A retina specialist treats diseases and performs surgery on the retina and vitreous. The retina is the light sensitive tissue that lines the inside of your eye. The vitreous is a watery gel which fills most of the eye.
For me to be able to practice as a retina specialist in Orange County, I had to first become a general ophthalmologist and then complete additional training to become a retina specialist. Whereas a general ophthalmologist performs routine eye exams and performs cataract surgery, a retina specialist limits his or her practice to the “back of the eye.”
Diseases of the Retina
Diseases of the retina, such as macular degeneration and diabetic retinopathy, are leading causes of blindness in the world. Fortunately, blindness is often prevented with timely diagnosis and prompt medical attention.
Common retinal diseases include;
- Macular Degeneration
- Diabetic Retinopathy
- Retinal Vascular Occlusions
- Retinopathy of Prematurity
- Complications of Cataract Surgery
- Macular Holes
- Epiretinal Membranes
- Retinal Detachments and Tears
- Posterior Vitreous Detachment
- Vitreous Hemorrhage
There are many systemic diseases which may affect the retina and vitreous. High blood pressure and diabetes are common examples, but other, less common, diseases such as auto-immune, genetic or rheumatologic diseases can require the attention of a retina specialist as well.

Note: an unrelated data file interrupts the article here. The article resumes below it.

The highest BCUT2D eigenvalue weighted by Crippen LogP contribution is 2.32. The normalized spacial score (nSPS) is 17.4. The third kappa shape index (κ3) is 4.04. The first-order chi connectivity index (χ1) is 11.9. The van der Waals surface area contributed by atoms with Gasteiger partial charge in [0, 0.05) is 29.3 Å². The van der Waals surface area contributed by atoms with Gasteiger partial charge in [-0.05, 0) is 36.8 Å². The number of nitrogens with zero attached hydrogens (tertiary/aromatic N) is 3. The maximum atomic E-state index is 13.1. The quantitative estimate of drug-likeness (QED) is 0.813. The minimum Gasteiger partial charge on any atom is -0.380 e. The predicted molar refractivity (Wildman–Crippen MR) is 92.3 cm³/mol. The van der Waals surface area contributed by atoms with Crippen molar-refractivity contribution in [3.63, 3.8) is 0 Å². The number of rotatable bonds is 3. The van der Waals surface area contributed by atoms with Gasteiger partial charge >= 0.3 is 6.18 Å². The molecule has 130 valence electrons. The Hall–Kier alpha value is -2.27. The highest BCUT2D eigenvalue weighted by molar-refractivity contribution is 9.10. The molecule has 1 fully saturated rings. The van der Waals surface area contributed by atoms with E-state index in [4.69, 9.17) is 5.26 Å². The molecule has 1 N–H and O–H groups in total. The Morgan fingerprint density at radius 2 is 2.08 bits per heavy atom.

The video “What is a Retina Specialist?” is provided by the American Society of Retina Specialists (ASRS).
Retinal and Vitreous Surgery
The basic operation performed by a retina specialist is called a vitrectomy. Removal of the vitreous is often needed to allow safer access to repair problems with the retina, such as a retinal detachment, remove an epiretinal membrane, repair a macular hole, etc. Sometimes only a vitrectomy is needed to remove blood or to remove floaters.
A retina specialist may also perform intraocular injections for macular degeneration or swelling of the retina. Laser treatment is often required for repair of a retinal tear, treatment of retinal vascular occlusions or complications from diabetes.
Finding a Retina Specialist
It is difficult to know if your vision problems are due to your retina. Most patients consult their own eye doctor who will make an appropriate referral to the retina specialist. I work with many of the eye doctors in Orange County and most of my patients are referred to me when a retinal disease is diagnosed or suspected.
The best way to find a retinal specialist is to consult your own eye doctor. If you do not have an eye doctor, the local emergency room would be your next best option.